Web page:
Are you paying attention to what your social analytics is telling you? Most of us are at least half smart. If we wanted to go snorkeling, we wouldn’t head for the desert. If we wanted pizza, we wouldn’t look for the nearest Chinese restaurant. The path to satisfaction is in knowing where what you’re looking for is most likely to be.
And yet, brands seem to still be executing their social posting strategy based on what works best for them, and not the customer. If engagement with your content is what you seek, (and that should be what you’re seeking), it makes a lot of good sense to go to the time and effort to find out when your target audience is most likely to want to hear from you. Once you know that, you’re able to hit them when they are most receptive to your message and have the time to spend with you.
But that’s not what’s going on.
An analysis of retail brands from Yesmail showed that while Facebook users are most likely to interact with brands between 10pm and midnight, brands are typically launching their social campaigns between 11am and noon. Those customers and potential customers have a lot of nerve not operating on brands’ prime business hours don’t they?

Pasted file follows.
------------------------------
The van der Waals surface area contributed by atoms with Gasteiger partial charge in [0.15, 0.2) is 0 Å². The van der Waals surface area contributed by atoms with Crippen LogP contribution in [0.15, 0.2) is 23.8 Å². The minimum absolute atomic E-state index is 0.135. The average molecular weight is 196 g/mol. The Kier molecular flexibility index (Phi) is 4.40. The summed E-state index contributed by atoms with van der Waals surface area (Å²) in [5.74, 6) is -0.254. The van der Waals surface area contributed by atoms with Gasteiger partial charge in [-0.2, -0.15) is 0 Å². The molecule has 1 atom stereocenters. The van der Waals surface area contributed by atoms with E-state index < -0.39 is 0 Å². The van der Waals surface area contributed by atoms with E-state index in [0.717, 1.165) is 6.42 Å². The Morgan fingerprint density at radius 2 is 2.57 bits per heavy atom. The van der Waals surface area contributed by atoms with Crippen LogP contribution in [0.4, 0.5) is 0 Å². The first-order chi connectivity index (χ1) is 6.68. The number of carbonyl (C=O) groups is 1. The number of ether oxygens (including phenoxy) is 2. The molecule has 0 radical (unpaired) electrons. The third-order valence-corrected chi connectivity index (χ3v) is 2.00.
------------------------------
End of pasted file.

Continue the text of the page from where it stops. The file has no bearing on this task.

To brands, launching a key message on social at 11:00 at night seems just…odd. It doesn’t feel like “prime time.” But in a 24/7 social world, prime time is different from what our own workday perspective might lead us to believe. Armed with this info, brands have to decide whether or not they care what the truth is, whether or not they’re willing to act on the data, and whether they want to place internal corporate convenience over maximum relevance to the customer.
It doesn’t stop there. YouTube users are most likely to watch videos posted by brands on a Monday. Guess which day brands post videos on the least. That’s right…Monday! Facebook campaigns get engaged with the most by users on Tuesdays. Guess where Tuesday falls in terms of which day brands deploy their campaigns. Fourth! Most brands launch Twitter efforts on Friday. Guess which day is the least engaging day for brands with Twitter users. Friday! Brands seem really unified in these mis-targeted efforts. Over 84% of Twitter campaigns get pushed out during regular work hours. The highest level of customer engagement happens when? 5-8am EST.
The interesting thing about this is the perceived insatiable thirst brands say they have for more and better data, metrics and analytics. And they should be thirsty for it. Deep dive analytics can truly inform a brand and illuminate the best path to maximum engagement. These particular stats from Yesmail concern retail brands. Maybe you’re in a different vertical and your brand’s audience has different days and times in which they are most ripe for receiving and interacting with your content. Either way, these analytics are readily available. But what’s the point if brands are going to keep caring more about what they want to do than about what their fans and followers want?